Randy Murdaugh, brother of convicted murderer Alex Murdaugh, is unsure whether his brother is indeed guilty of killing his own wife and son, but believes Alex knows more about what happened than he’s said so far.
Randy, in an interview with The New York Times, acknowledged that his brother Alex lied to police and stole millions of dollars from former clients, but said he was still unsure whether Alex actually murdered his wife, Maggie, and youngest son, Paul.
Despite this, Randy told the outlet he believes Alex knows more about their murders than he’s said.
“He knows more than what he’s saying,” Randy told the Times. “He’s not telling the truth, in my opinion, about everything there.”
Randy, Alex’s older brother who was also his partner at the family law firm, told the outlet that he couldn’t picture Alex pulling the trigger and committing the gruesome crime described by prosecutors at his trial.
Randy added that “not knowing is the worst thing there is.”
Randy did not testify at Alex’s trial, unlike their brother John Marvin and Alex’s surviving son Buster, who both testified in Alex’s defense. Still, Randy’s sentiments about the case differed from what defense attorney Jim Griffin said about the family following the trial.
“After six weeks of trial, they came away more convinced that he did not do this, and they are steadfastly in his camp and support him,” Griffin told reporters at a news conference after Alex was sentenced to consecutive life prison terms for the murders.
Alex was found guilty last Thursday of murdering his wife and youngest son in an alleged attempt to distract from his numerous financial crimes, for which he still faces prosecution. The decision came after just a few hours of deliberation and a six-week trial where more than 70 witnesses testified.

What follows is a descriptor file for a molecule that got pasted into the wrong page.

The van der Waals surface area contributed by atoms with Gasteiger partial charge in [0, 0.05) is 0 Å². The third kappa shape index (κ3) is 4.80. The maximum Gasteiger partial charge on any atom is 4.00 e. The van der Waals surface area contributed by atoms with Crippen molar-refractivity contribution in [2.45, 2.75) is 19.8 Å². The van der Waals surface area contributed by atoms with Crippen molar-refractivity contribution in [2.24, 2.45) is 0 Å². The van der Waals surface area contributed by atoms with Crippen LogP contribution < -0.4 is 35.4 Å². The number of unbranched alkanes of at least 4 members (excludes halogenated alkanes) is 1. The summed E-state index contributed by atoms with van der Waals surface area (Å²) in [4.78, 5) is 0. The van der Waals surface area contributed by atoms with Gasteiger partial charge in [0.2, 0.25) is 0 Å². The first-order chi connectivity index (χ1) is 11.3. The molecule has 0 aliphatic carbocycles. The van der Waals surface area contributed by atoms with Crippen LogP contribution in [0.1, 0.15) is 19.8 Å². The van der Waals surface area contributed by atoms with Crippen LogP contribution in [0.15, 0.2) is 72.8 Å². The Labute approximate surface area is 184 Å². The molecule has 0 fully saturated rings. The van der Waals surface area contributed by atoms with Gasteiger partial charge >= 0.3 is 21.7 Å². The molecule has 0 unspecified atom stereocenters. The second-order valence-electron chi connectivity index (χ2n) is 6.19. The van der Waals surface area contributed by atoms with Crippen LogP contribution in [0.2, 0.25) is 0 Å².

Lead prosecutor Creighton Waters explained to Judge Clifton Newman on Friday that the evidence in the trial “shows [Alex] to be a cunning manipulator, a man who placed himself above all others, including his family, a man who violated the trust of so many – including his friends, his family, his partners, his profession, but most of all Maggie and Paul.”
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Waters requested the consecutive life sentences, saying his family, “like everyone else, was unaware of who he really was.”
Alex’s attorneys declined to comment during the hearing, but Alex himself once again proclaimed his innocence.
“I’m innocent. I would never hurt my wife, Maggie, and I would never hurt my son Paul,” Alex said, according to Avery Wilks, chief investigative reporter for the Post and Courier.
Judge Newman excoriated Alex for his repeated lies, including Alex’s insistence that he was never at the dog kennels – where Maggie and Paul were murdered – on the day of the crime. Cell phone evidence proved that was a lie, and Alex admitted to lying while testifying in his own defense during the trial.